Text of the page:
B I OGR AP H I C AI, SRE T C H E S. 37 No. CLXXXIV, JAMES ALEXANDER HALDANE, ESQ., MINISTER OF THE TABERNACLE, LEITH WALK. THIS Portrait, taken at the period of his greatest popularity, represents MR. JAMEASL EXANDERH ALDANaE , gentleman who for more than forty years devoted himself gratuitously, and with exemplary assiduity, to the preaching of the gospel ; and whose proceedings, as well as those of his elder brother, Robert Haldane, Esq. of Airthrey, at one time at least, attracted much interest, not only in Edinburgh, but throughout Scotland. Mr. James Haldane was the posthumous son of Captain James Haldane of Airthrey, and an immediate descendant of the Haldanes of Gleneagles, in Perthshire, one of the most ancient and highly connected baronial families in Scotland. His mother was the daughter of Alexander Duncan, Esq., of Lundie Castle, near Dundee, and the sister of Admiral Lord Yiscount Duncan. He was born on the 14th July 1768, at Dundee, within one fortnight after the death of his father, who was cut off at the early age of thirty-nine, by a sudden illness, in the bloom of manhood. His widow only survived the death of her husband about six years, when her two sons were left under the guardianship of her brothers, Colonel Duncan of Lundie and the Admiral. Both were educated at the High School and College of Edinburgh, and boarded with Dr. Adam, the well-known Rector. At the age of sixteen Mr. James Haldane entered the service of the East India Company as a midshipman, on board the Duke of Jfontrose. He made four voyages to Bengal, Bombay, and China ; and at the age of twenty-five, the earliest period at which the rules of the service permitted him to command a ship, he was appointed to the command of the MeZvVille Castb, previously commanded by Lord Duncan's brother-in-law, Captain Philip Dundas? His life at sea was distinguished by many of those narrow escapes to which a sailor is often exposed. On one occasion, when ordered to go aloft to reef the sails, the man next him was knocked from the yard and drowned in the sea. At another time he fell out of a boat at night, and was only saved by keeping fast hold of the oar with which he had been steering the boat. On It was on board the MeZviZZe Castle, when lying at Gravesend, that hfr. Pitt and Mr. Dundas had dined on that well-known occasion, when Yr. Fox moved the adjournment of the House, and which gave rise to various satirical lampoons about " Palinurus nodding at the helm ;" and also to the caricature in which Mr. Pitt was made to say, on entering the House of Commons-" I do not aee the Speaker, Harry, do you ?" To which Nr. Dundaa replies-" Not see him, Billy-I see two I"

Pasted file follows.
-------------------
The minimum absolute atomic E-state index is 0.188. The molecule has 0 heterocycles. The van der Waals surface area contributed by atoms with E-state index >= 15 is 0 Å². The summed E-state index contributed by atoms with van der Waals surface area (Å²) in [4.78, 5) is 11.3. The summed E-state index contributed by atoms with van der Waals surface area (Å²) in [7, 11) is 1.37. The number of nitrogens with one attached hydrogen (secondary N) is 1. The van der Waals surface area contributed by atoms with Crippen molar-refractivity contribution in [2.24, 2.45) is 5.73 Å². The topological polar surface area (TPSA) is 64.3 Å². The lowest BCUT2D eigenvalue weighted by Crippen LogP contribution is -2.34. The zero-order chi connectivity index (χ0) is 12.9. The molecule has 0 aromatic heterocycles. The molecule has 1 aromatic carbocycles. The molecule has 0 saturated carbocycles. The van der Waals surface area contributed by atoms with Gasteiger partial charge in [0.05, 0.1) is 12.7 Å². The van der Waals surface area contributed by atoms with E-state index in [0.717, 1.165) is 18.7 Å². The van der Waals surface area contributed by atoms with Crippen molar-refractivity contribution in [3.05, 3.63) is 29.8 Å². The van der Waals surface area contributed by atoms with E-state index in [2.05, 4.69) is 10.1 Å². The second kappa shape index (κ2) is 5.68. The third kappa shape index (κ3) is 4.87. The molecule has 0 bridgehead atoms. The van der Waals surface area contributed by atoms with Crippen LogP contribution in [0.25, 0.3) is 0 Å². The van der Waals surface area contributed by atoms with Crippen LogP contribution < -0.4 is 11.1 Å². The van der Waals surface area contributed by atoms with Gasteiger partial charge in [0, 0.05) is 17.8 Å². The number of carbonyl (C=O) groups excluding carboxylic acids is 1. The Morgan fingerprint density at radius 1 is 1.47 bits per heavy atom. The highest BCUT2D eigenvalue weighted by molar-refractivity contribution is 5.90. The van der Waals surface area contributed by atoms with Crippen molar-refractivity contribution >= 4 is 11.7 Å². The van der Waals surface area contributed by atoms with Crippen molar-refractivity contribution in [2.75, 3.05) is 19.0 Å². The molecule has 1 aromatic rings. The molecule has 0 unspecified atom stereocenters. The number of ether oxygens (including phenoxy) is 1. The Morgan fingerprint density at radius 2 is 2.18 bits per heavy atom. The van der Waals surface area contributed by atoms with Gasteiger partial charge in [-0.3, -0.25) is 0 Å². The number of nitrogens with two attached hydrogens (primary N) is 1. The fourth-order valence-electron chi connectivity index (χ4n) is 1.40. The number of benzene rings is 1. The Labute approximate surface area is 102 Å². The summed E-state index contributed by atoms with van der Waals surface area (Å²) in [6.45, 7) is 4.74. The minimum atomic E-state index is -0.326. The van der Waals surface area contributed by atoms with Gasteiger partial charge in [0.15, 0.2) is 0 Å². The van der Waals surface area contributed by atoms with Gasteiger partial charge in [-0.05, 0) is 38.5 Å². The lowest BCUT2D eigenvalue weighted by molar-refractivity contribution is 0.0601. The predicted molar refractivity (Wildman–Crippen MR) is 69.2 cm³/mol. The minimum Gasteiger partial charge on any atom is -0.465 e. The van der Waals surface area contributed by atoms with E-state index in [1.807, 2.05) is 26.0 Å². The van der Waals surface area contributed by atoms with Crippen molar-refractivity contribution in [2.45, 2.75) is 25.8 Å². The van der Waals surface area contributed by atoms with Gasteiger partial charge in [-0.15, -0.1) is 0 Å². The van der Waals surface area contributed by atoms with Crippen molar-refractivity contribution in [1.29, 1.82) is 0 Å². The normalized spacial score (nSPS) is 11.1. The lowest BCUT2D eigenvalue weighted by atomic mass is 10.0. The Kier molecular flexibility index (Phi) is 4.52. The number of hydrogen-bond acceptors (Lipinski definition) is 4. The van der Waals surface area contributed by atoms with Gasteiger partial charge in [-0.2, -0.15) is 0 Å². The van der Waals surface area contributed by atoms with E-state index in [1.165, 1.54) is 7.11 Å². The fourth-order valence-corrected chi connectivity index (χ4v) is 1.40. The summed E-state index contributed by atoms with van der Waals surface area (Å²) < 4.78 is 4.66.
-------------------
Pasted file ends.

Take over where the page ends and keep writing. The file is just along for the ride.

38 BIOGRAPHICAL SKETCHES. another occasion, he had received an appointment as Third Officer of the Foullis Indiaman. He was detained in Scotland longer than he expected, and when he arrived in London the Foullis had sailed. This was a great disappointment ; but it turned out to be a most providential circumstance, as the Foullis was never more heard of, and is supposed to have been burned at sea. Various other incidents of the same kind might be related, which were calculated to make an impression on a reflecting mind, and inspire a sense of the providence of God, and the importance of being prepared for eternity. Immediately after his appointment as Captain of the Jlelville Castle, Captain Haldane married Miss Mary Joass, the only daughter of Alexander Joass, Esq., of Colleinwart, in Banffshire, by Elizabeth, the eldest sister of the celebrated General Sir Ralph Abercromby. The circumstance of his marriage was calculated to foster a desire to remain at home ; but the situation he held as Captain of an East Indiaman was at that period the sure road to fortune, and more especially in the case of Mr. Haldane, who had the double support of his own and his wife’s connections-the former securing to him the patronage of Lord Melville, the President of the Board of Control-and the latter, the patronage of Sir Robert Abercromby, the Governor of Bombay and Commander-in-Chief of the Forces in India. During the months Mr. Haldane remained in command of the Jfelville Castle at Spithead, a mutiny took place on board the Dutton, which gave occasion for the display of that daring courage and presence of mind for which he was at all times conspicuous. It was occasioned by the Captain of the Dutton sending a man-of-war’s boat to have several of his men pressed for some real or alleged act of insubordination. The mutiny broke out in the nightshots were fired-and one man was killed. It was under these circumstances that Captain Haldane ordered out his boat, and went alongside the Dutton. The mutineers threatened him with death if he attempted to come on board. The officers and their supporters, on the contrary, invited his assistance. By the exercise of the greatest determination he succeeded in boarding the Dutton, amidst the clamour and menaces of the mutineers, and the cheers of the other party, who now invited him to put himself at their head, and, sword in hand, drive the mutinous crew beneath the hatches. This proposal, however, he declined j and, going forward alone into the midst of the mutineers, he addressed them on the folly of their conduct, and the certain punishment which would follow if they were successful in overcoming their officers. The result was, Chat order was restored without further bloodshed ; and Captain Haldane, who had always been popular as an officer, was on all hands complimented for this service. It was, however, about this time that a great change was effected in the mind of Captain Haldane. The following is his own simple and interesting account, in a letter to one of his messmates :-“I had a book by me which, from prejudice of education, and not from any rational conviction, I called the Word of God. I never got so It was not sudden, but gradual.